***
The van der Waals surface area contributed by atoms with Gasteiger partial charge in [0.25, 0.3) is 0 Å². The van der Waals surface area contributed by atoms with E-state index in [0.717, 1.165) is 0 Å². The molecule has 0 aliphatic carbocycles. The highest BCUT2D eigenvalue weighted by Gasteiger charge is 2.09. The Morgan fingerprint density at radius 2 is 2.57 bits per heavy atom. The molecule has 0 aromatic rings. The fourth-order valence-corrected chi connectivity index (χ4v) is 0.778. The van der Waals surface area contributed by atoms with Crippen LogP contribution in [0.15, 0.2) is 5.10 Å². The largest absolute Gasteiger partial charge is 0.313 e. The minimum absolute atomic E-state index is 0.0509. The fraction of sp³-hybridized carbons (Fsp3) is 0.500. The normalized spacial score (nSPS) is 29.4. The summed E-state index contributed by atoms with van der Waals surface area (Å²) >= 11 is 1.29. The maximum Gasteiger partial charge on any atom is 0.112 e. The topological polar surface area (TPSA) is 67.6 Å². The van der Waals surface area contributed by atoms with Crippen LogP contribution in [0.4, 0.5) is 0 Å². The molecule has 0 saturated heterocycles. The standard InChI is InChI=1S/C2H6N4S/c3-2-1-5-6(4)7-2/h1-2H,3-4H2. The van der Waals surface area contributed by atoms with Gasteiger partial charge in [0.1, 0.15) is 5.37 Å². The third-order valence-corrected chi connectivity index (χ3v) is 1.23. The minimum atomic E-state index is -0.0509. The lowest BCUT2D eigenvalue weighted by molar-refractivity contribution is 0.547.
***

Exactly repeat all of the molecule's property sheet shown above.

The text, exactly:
The van der Waals surface area contributed by atoms with Gasteiger partial charge in [0.25, 0.3) is 0 Å². The van der Waals surface area contributed by atoms with E-state index in [0.717, 1.165) is 0 Å². The molecule has 0 aliphatic carbocycles. The highest BCUT2D eigenvalue weighted by Gasteiger charge is 2.09. The Morgan fingerprint density at radius 2 is 2.57 bits per heavy atom. The molecule has 0 aromatic rings. The fourth-order valence-corrected chi connectivity index (χ4v) is 0.778. The van der Waals surface area contributed by atoms with Crippen LogP contribution in [0.15, 0.2) is 5.10 Å². The largest absolute Gasteiger partial charge is 0.313 e. The minimum absolute atomic E-state index is 0.0509. The fraction of sp³-hybridized carbons (Fsp3) is 0.500. The normalized spacial score (nSPS) is 29.4. The summed E-state index contributed by atoms with van der Waals surface area (Å²) >= 11 is 1.29. The maximum Gasteiger partial charge on any atom is 0.112 e. The topological polar surface area (TPSA) is 67.6 Å². The van der Waals surface area contributed by atoms with Crippen LogP contribution in [0.4, 0.5) is 0 Å². The molecule has 0 saturated heterocycles. The standard InChI is InChI=1S/C2H6N4S/c3-2-1-5-6(4)7-2/h1-2H,3-4H2. The van der Waals surface area contributed by atoms with Gasteiger partial charge in [0.1, 0.15) is 5.37 Å². The third-order valence-corrected chi connectivity index (χ3v) is 1.23. The minimum atomic E-state index is -0.0509. The lowest BCUT2D eigenvalue weighted by molar-refractivity contribution is 0.547.